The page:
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iStock/Thinkstock(TALLAHASSEE, Fla.) — The Florida Lottery is looking for payback Thursday after four people were arrested in 48 hours on charges ranging from stolen property to grand theft.
The arrests were part of a sweeping investigation of nearly 100 Florida retailers for possible lottery fraud after it was found that, out of the top 10 winners in scratch-off games in the state, nine were convenience store owners.
Richard Lustig, who wrote a best-selling book after winning the Florida Lottery, said there were three quick ways store owners and clerks seemed to be gaming the system.
“They’re watching people buy tickets,” Lustig said. “[They see] a bunch of losers. They feel that that game has a winner coming up. No. 2 mostly involves preying on the elderly. They come in, they hand the clerk their ticket and say, ‘Could you check it for me and see if it’s a winner?’ They tell the person, ‘No, it’s not.’ The person walks out of the store and, in reality, the person has a $1,000 winner. So the clerk pockets it and cashes it in.”
“The third way is [that] a person in the United States illegally wins a big prize,” he said. “They don’t want to cash it in because they’re afraid of the publicity, that they’re going to be caught and shipped out, so they make a deal with the store owner or the merchant.”
After an ABC News report two weeks ago and other reports by ABC News affiliate WFTS-TV in Tampa, the Florida lottery zipped out a batch of public service announcements. The PSAs encouraged people to sign the tickets so that no one else could claim them.
Some clerks around the country recently have been caught playing their customers.
In Syracuse, New York, a clerk was convicted of swindling a customer, telling him that he had a $5,000 ticket when it was actually worth $5 million.
Experts said lottery players should not give a ticket to a clerk. If you wait a couple of seconds, a scratch-off machine will tell you if you’ve won. Lustig also suggested going to the lottery’s website and checking your ticket or calling the state lottery’s number.
Copyright 2014 ABC News Radio
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Photo by Laura Segall/Getty Images(WASHINGTON) — On Wednesday, Acting Secretary of Veterans Affairs Sloan Gibson announced monthly inspections of VA facilities to ensure proper scheduling and timely care for all veterans.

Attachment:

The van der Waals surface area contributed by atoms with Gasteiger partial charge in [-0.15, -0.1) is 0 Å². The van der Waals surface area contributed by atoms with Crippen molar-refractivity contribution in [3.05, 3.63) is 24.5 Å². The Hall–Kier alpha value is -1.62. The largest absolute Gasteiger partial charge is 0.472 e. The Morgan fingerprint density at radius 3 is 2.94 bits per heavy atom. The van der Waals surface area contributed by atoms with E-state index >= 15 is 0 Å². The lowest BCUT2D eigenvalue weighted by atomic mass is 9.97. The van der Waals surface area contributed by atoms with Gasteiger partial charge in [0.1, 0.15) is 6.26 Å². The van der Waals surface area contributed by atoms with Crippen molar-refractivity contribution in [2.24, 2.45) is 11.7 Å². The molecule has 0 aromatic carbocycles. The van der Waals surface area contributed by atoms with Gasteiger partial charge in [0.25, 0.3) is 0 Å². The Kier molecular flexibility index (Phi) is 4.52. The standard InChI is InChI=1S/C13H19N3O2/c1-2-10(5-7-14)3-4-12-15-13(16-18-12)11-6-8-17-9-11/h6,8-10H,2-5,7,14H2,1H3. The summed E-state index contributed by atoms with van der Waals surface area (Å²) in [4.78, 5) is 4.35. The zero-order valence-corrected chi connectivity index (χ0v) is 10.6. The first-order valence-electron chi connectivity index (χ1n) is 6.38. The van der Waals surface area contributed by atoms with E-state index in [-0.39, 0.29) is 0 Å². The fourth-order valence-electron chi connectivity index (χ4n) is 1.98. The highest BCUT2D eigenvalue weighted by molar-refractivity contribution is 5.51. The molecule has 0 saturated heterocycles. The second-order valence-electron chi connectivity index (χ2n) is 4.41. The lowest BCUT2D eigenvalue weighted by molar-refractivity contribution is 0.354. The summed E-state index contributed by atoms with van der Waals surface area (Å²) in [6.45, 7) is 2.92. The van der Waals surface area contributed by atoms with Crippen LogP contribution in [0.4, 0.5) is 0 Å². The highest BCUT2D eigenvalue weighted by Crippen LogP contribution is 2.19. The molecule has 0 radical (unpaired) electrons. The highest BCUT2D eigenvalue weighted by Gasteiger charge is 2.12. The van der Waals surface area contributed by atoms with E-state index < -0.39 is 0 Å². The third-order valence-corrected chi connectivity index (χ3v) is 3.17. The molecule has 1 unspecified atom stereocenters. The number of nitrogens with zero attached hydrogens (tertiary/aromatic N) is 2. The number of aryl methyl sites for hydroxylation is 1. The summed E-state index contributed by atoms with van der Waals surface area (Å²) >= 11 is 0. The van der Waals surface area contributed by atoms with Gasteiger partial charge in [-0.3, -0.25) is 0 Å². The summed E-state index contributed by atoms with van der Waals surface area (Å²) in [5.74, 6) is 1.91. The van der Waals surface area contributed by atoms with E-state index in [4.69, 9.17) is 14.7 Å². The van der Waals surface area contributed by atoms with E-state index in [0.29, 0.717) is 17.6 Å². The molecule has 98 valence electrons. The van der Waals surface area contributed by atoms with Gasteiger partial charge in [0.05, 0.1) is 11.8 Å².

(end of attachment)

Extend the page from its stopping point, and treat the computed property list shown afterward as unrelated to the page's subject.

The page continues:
“Our top priority is getting Veterans off of wait lists and into clinics,” Gibson said. “We need our folks in the facilities to work directly with staff, answer all questions, and ensure our veterans receive the timely care they have earned.”
Each of the more than 900 Veterans Health Administrations will be subject to monthly reviews as well as similar reviews by Veterans Integrated Service Network Directors. The directors will be mandated to visit one medical center within their area of responsibility every 30 days.
The on-site inspections will include observation of daily scheduling processes and in-person interaction with employees to ensure all policies are being followed.
The changes come on the heels of a scandal at the VA that saw employees falsify wait times for vets nationwide seeking doctors appoinments. The mishandling has a growing body count; dozens of vetertans died while waiting for treatment.
Copyright 2014 ABC News Radio
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iStockphoto/Thinkstock(ANCHORAGE, Alaska) — The U.S. Department of Defense announced on Wednesday that they had confirmed the identities of the remains of 17 individuals who were killed in a 1952 military plane crash in Alaska, after their remains were located in 2012.
According to the DOD, a C-124 Globemaster aircraft en route to Elmendorf Air Force Base in Alaska from McChord Air Force Base in Washington state crashed on Nov. 22, 1952. The plane had 11 crewmen and 41 passengers on board at the time of the crash. Due to adverse weather conditions, the plane and the remains of the deceased could not be immediately recovered.
By December, search parties were unable to locate any of the service members, the DOD said.